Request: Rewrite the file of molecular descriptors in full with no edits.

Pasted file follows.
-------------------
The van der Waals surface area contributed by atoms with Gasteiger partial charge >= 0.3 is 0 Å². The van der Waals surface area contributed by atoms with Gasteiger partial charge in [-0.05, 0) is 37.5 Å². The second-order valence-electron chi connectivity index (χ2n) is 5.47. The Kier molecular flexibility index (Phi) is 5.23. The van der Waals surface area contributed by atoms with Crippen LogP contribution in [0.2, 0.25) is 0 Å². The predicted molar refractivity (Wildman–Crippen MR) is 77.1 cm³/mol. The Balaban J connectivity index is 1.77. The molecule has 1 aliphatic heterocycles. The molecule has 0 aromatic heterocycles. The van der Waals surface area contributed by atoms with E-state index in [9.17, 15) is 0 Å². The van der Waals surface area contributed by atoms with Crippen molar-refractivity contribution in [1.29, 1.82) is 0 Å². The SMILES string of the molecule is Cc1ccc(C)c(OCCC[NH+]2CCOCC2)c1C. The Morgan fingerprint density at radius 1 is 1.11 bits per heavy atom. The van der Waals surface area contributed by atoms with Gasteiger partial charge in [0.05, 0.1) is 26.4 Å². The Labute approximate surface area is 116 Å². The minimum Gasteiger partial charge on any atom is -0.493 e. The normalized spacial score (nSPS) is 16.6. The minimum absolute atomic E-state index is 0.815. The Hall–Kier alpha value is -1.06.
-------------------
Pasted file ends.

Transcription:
The van der Waals surface area contributed by atoms with Gasteiger partial charge >= 0.3 is 0 Å². The van der Waals surface area contributed by atoms with Gasteiger partial charge in [-0.05, 0) is 37.5 Å². The second-order valence-electron chi connectivity index (χ2n) is 5.47. The Kier molecular flexibility index (Phi) is 5.23. The van der Waals surface area contributed by atoms with Crippen LogP contribution in [0.2, 0.25) is 0 Å². The predicted molar refractivity (Wildman–Crippen MR) is 77.1 cm³/mol. The Balaban J connectivity index is 1.77. The molecule has 1 aliphatic heterocycles. The molecule has 0 aromatic heterocycles. The van der Waals surface area contributed by atoms with E-state index in [9.17, 15) is 0 Å². The van der Waals surface area contributed by atoms with Crippen molar-refractivity contribution in [1.29, 1.82) is 0 Å². The SMILES string of the molecule is Cc1ccc(C)c(OCCC[NH+]2CCOCC2)c1C. The Morgan fingerprint density at radius 1 is 1.11 bits per heavy atom. The van der Waals surface area contributed by atoms with Gasteiger partial charge in [0.05, 0.1) is 26.4 Å². The Labute approximate surface area is 116 Å². The minimum Gasteiger partial charge on any atom is -0.493 e. The normalized spacial score (nSPS) is 16.6. The minimum absolute atomic E-state index is 0.815. The Hall–Kier alpha value is -1.06.